Products and applications that are smart, cost-effective and intuitive will hold the keys to the VR kingdom in the next five years. Battle lines, drawn in the 2012 turf wars between Google, Samsung and Apple, where each has fought for direct integration into mobile operating systems, indicate just how valuable these companies perceive the stakes to be not only in the mobile market but also in capturing the imagination and dollars of an ever-expanding global user base.


Companies in the voice recognition space are facing challenges similar to those present in other technology markets. Converging technologies offer the promise of new products and markets, especially in the fast-growing mobile markets. They also invite disruptive activities as witnessed by the patent battles of such major smartphone and application providers as Apple, Samsung and Google; each of these companies has aggressive strategies for making major inroads into the lucrative voice recognition market, which is still largely dominated by one provider, Nuance Communications.Customers are applying the same measuring stick to voice-aided products and services as they do to other products – they value accuracy, speed and efficiency. Whether obtaining stock quotes from their smartphones, getting wake up calls from voice-enabled alarm clocks, or accessing voice-translated e-mail, consumers have increasingly greater expectations about not only the quality of content, but also about the quality of their experiences.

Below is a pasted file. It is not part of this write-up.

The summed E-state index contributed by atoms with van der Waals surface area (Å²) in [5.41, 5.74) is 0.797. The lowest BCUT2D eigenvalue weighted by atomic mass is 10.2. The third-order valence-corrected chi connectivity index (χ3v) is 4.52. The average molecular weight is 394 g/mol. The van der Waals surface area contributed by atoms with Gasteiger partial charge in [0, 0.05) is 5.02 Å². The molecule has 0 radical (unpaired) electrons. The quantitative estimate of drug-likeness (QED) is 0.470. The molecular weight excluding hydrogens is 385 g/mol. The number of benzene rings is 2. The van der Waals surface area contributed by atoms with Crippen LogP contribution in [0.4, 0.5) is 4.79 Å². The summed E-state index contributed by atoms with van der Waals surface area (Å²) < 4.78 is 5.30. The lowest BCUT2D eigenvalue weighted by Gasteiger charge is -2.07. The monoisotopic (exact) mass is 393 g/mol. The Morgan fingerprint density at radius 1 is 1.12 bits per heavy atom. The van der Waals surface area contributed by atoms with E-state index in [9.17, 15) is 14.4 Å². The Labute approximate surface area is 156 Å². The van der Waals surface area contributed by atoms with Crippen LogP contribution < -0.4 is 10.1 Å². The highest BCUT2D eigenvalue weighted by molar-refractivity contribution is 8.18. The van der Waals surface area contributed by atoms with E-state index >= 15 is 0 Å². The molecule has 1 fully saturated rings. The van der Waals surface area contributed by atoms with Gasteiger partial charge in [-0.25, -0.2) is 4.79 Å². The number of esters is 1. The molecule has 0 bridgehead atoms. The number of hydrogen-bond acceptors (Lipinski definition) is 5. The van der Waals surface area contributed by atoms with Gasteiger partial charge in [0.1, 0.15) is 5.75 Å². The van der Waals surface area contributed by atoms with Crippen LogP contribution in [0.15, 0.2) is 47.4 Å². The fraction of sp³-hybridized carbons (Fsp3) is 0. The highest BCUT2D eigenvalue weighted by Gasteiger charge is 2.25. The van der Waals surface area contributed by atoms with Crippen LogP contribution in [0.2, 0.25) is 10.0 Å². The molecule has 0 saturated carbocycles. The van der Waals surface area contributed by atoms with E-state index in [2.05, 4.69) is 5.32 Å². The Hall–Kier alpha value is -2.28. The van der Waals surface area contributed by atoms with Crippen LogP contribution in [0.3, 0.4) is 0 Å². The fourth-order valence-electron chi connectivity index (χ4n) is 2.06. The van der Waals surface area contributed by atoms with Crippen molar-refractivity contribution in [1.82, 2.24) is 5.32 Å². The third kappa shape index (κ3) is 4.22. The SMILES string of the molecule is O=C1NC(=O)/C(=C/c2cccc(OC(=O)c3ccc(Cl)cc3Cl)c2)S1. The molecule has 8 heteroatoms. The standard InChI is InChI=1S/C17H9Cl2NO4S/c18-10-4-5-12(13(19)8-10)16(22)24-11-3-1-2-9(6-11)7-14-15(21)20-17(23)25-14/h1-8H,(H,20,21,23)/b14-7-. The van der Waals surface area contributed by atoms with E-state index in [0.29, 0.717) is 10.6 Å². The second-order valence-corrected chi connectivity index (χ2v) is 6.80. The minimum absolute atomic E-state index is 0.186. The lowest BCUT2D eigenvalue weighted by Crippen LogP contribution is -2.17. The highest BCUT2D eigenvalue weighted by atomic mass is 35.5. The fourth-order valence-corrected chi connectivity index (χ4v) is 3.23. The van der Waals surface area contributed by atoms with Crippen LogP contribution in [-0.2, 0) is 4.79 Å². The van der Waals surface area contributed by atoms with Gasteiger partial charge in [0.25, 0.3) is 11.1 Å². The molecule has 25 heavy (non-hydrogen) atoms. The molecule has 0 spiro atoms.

Traditional habits persist, especially when it comes to customer service. No matter how compelling the content or how efficient the voice-enabled transaction, many consumers still prefer to talk to a live operator, or to type when talking would suffice. They also remember unsuccessful experiences with speech recognition applications that were implemented by early adopters. Virtual personal assistants, like Apple’s iPhone Siri product, are helping to change users’ experience of voice-enabled technology – from frustrating to fulfilling.Choosing voice recognition solutions remains a significant information technology (IT) investment – a fact not lost on companies that, in better economic times, focus primarily on strategic growth. Compelled to keep discretionary spending to a minimum, companies are more inclined to purchase products and services that show a quantitative return on investment.

Being offered monetary incentives to streamline their operations as well as facing mandates to comply with new federal regulations, health care professionals are balancing the requirements to contain costs with the potential of voice-aided automated solutions that promise to increase documentation accuracy and enhance customer satisfaction. Given the continued adoption of wireless devices and the seemingly insatiable consumer and business demand for unlimited access to information, it is likely that many enterprising companies will choose voice recognition solutions, either hosted at their site or shared in a cloud-computing environment, for competitive advantage even when the short-term economic landscape is dotted with question marks.